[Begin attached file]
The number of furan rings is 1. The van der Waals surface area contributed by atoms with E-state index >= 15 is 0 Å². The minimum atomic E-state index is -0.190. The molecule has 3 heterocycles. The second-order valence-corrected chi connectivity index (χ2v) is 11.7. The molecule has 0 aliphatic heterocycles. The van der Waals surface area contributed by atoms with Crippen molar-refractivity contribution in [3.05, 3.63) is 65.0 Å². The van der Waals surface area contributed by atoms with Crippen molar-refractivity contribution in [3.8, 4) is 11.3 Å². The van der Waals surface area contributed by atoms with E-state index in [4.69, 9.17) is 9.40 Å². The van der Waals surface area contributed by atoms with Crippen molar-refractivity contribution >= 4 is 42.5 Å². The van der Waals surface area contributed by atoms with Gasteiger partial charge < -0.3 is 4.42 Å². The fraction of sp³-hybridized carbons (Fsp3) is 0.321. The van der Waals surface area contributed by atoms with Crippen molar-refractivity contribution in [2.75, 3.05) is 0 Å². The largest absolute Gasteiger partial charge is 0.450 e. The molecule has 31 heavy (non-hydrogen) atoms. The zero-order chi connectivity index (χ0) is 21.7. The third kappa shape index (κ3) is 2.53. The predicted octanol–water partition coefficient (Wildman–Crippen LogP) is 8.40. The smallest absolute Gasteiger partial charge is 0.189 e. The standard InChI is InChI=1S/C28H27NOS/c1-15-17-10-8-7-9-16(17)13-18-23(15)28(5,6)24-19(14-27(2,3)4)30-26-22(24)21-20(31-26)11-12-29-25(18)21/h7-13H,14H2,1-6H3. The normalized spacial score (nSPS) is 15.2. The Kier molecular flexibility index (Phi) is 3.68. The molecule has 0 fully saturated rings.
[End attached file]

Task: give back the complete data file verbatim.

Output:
The number of furan rings is 1. The van der Waals surface area contributed by atoms with E-state index >= 15 is 0 Å². The minimum atomic E-state index is -0.190. The molecule has 3 heterocycles. The second-order valence-corrected chi connectivity index (χ2v) is 11.7. The molecule has 0 aliphatic heterocycles. The van der Waals surface area contributed by atoms with Crippen molar-refractivity contribution in [3.05, 3.63) is 65.0 Å². The van der Waals surface area contributed by atoms with Crippen molar-refractivity contribution in [3.8, 4) is 11.3 Å². The van der Waals surface area contributed by atoms with E-state index in [4.69, 9.17) is 9.40 Å². The van der Waals surface area contributed by atoms with Crippen molar-refractivity contribution >= 4 is 42.5 Å². The van der Waals surface area contributed by atoms with Gasteiger partial charge < -0.3 is 4.42 Å². The fraction of sp³-hybridized carbons (Fsp3) is 0.321. The van der Waals surface area contributed by atoms with Crippen molar-refractivity contribution in [2.75, 3.05) is 0 Å². The largest absolute Gasteiger partial charge is 0.450 e. The molecule has 31 heavy (non-hydrogen) atoms. The zero-order chi connectivity index (χ0) is 21.7. The third kappa shape index (κ3) is 2.53. The predicted octanol–water partition coefficient (Wildman–Crippen LogP) is 8.40. The smallest absolute Gasteiger partial charge is 0.189 e. The standard InChI is InChI=1S/C28H27NOS/c1-15-17-10-8-7-9-16(17)13-18-23(15)28(5,6)24-19(14-27(2,3)4)30-26-22(24)21-20(31-26)11-12-29-25(18)21/h7-13H,14H2,1-6H3. The normalized spacial score (nSPS) is 15.2. The Kier molecular flexibility index (Phi) is 3.68. The molecule has 0 fully saturated rings.